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DigitalBlue's avatar

Can you tell me how the news has evolved in the US over time?

Asked by DigitalBlue (7072points) September 25th, 2012

Yesterday, I had a conversation with my father, and he was telling me that there was a time when the news media didn’t make a profit. He may have even said that it wasn’t legal for them to make a profit (but I’m not 100%), and that changed over time when our major news sources were purchased and turned into very profitable businesses.
Is that true?
How much has changed about “the news” over time? Are there other interesting news facts that you know and care to share?

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11 Answers

Pazza's avatar

Like all news outlets, I would imagine that the reporters went into the field of investigative gernalism because they had specific personality traites ie, nosey, and wanting the people to know what was really going on.

Once big corporations and government get incolved it becomes a political propaganda arm, and a means to make giant profits whilst simultaneously keeping the public entertained so that they don’t ask the wrong right questions.

Sometimes snipits of news that they don’t want in the public domain do slip out.
But only thanks to the likes of youtube:
Paul Flynn MP Suspended from Parliament After Calling for Afghanistan Withdrawal
Lord James of Blackheath: 15 Trillion Dollar Fraud Exposed in UK Parliment

I didn’t see either of these in the main stream media.
Odd that.

Judi's avatar

I remember that there used to be an equal time rule. If someone gave an opinion they had to give equal time to an opposing opinion. I think cable changed everything.

wundayatta's avatar

Different countries have different histories. However, in almost all countries, the news started out as a profit making venture. We’re talking about in the 1600s through the 1800s.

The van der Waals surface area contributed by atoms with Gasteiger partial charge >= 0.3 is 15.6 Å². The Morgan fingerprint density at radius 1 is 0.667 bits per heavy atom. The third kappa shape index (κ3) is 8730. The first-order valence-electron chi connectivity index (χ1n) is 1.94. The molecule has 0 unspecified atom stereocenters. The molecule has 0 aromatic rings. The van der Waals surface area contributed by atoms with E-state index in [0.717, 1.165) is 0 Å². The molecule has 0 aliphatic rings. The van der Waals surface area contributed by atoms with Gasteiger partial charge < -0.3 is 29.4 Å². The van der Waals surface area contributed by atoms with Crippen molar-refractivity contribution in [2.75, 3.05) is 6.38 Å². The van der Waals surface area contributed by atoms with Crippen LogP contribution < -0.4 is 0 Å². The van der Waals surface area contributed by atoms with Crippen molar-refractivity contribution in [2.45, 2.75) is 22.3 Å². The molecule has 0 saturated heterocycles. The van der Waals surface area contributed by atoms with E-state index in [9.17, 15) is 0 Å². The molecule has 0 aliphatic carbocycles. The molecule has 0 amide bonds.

The only time I can think of that your father may have been talking about starts in 1915 with the communist revolution in Russia. After that, until the end of the Soviet Union, news outlets in the Soviet Bloc, and indeed, in China today, were owned by the state, and didn’t have to make a profit. They also parroted the official state line on everything.

In the US, the Corporation for Public Broadcasting was set up sometime in the sixties or seventies, I think. Both public television and public radio set up news divisions, and these did not have to make a profit.

Except that even a non-profit is a for-profit in the sense they have to take in more money than they spend. It’s just that they are supposed to plow the money back into the business instead of giving it to shareholders. So I would argue there really never were any non-profit news outlets in the US.

The way public media works in the US is that instead of selling advertising as their main form of revenue (and they do sell some advertising, even though they weren’t supposed to), they beg for money from listeners and viewers.